Start in forearm plank. Palms and forearms firmly on the ground, shoulder-width apart. Slowly walk your feel as close to your hands as possible. You’ll notice that the pose gets more intense on the shoulders as you do this. Walk your feet to the point where you think you can hold it for 90 seconds. The gaze stays in between the hands. If at any point you need to walk the feet back, pull back. Practice listening and being kind to your body.

Modifications

For teachers, provide modifications that increase or decrease the intensity of a pose and let students choose their path.

Opening/Grounding

Start in an easy seated pose such as virasana or easy seated pose. On an inhale, stretch your hands over head. Take as much space as you can. On your exhale, give yourself a hug. Wrap your arms around your shoulders and tuck the chin to the chest. Inhale kindness, and exhale give yourself another hug. This is where the teacher can set ahimsa as the intention for class.

Pull Back

Ashley Galvin’s Alo Yoga classes incorporate ahimsa when she talks about not going to your edge for certain yoga poses. In fact, she encourages students to find a spot that they can hold comfortably. This optimal spot allows you to feel an opening, without straining.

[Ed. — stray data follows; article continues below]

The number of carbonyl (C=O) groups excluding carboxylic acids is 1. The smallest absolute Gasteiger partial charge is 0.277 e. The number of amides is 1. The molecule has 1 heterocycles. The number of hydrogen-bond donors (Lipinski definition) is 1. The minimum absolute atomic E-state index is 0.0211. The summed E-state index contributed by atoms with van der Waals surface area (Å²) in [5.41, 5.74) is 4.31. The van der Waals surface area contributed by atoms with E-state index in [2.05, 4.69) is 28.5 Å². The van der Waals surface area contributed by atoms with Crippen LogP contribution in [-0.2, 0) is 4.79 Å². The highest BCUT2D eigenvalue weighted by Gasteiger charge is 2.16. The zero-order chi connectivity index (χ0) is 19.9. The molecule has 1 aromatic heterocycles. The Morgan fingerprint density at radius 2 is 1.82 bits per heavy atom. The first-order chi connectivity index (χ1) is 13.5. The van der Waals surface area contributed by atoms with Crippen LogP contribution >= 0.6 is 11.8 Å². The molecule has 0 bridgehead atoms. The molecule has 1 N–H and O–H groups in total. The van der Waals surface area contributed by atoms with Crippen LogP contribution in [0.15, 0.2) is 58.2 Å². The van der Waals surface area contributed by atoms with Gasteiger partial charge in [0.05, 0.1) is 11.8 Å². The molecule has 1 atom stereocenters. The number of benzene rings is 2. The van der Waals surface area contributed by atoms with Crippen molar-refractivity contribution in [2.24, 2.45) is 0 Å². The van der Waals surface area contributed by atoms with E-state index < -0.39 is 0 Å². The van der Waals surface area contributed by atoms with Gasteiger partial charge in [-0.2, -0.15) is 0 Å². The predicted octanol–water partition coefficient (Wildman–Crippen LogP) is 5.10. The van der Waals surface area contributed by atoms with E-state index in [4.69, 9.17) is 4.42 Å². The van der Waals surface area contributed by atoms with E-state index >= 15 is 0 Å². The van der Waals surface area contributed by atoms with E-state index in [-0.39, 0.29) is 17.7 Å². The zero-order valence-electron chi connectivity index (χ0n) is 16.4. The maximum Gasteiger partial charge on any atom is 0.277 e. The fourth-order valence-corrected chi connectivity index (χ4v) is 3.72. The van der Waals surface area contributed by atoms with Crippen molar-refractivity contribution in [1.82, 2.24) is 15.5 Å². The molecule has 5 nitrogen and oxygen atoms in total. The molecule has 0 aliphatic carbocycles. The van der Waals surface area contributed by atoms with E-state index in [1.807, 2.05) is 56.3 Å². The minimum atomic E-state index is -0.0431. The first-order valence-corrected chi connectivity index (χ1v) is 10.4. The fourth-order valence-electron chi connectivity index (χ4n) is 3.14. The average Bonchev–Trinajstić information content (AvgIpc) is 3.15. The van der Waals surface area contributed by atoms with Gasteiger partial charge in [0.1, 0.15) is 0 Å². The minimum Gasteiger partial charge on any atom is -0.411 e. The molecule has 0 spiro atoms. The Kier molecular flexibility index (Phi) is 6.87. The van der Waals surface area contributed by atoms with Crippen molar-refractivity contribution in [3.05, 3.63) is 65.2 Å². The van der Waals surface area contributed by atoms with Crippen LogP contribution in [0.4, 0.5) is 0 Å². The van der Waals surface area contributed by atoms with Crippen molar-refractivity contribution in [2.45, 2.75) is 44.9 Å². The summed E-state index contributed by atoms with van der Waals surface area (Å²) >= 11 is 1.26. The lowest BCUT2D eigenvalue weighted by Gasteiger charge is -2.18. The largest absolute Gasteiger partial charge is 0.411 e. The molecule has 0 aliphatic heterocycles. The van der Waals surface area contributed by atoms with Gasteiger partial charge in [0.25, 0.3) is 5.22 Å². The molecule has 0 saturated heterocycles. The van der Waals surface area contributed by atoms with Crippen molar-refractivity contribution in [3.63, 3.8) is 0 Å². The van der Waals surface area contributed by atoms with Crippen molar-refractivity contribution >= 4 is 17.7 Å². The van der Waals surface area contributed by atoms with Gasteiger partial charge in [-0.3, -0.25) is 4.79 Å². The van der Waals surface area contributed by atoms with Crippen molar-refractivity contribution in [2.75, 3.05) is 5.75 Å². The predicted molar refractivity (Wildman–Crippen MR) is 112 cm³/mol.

Backbends and the Magic 3

When it comes to backbends such as wheel pose, I find that repeating a pose 3x (5 breath count each) allows me to feel different stages of the pose. Moreover, when teaching a class, when you tell students that you’re going to repeat the pose 3x, they are less likely to push the first time. This builds patience and allows them to be kinder to the body each step. 

Progression

Working towards a final pose for the class teaches students how to build up on a pose. This means that you can start slow and gentle, and the body responds naturally. Backbends and twists are a great way to progressively build up. For example, if the final pose is Marichyasa C, or seated twisted pose, incorporate twists in your sun salute. Cues can start with half binds and then work their way up to full bind. 

Words

Throughout my years of practice, I find that the right words at the right moment in a yoga class can be life-changing. I understand how teaching yoga in a class can become repetitive or it might seem like students are not listening. This is to remind the teachers out there that your words do make a difference. Here are a few statements that can enhance ahimsa in class.

It is estimated that there are around 100 trillion cells in a human body. When you find yourself wanting more than what the body gives your right now, remember that the cells that make you up, never stop looking out for you. Day-in, day-out, awake or asleep. 

You should never feel pain in yoga. The adage, “no pain, no gain” doesn’t exist in yoga philosophy. In our practice, gain happens with dedication, patience, and self-care.   

Tell me about your experience with ahimsa: How do you incorporate ahimsa in your practice? Let me know at marianne@lifdb.com. I may use your contribution in a future article or newsletter.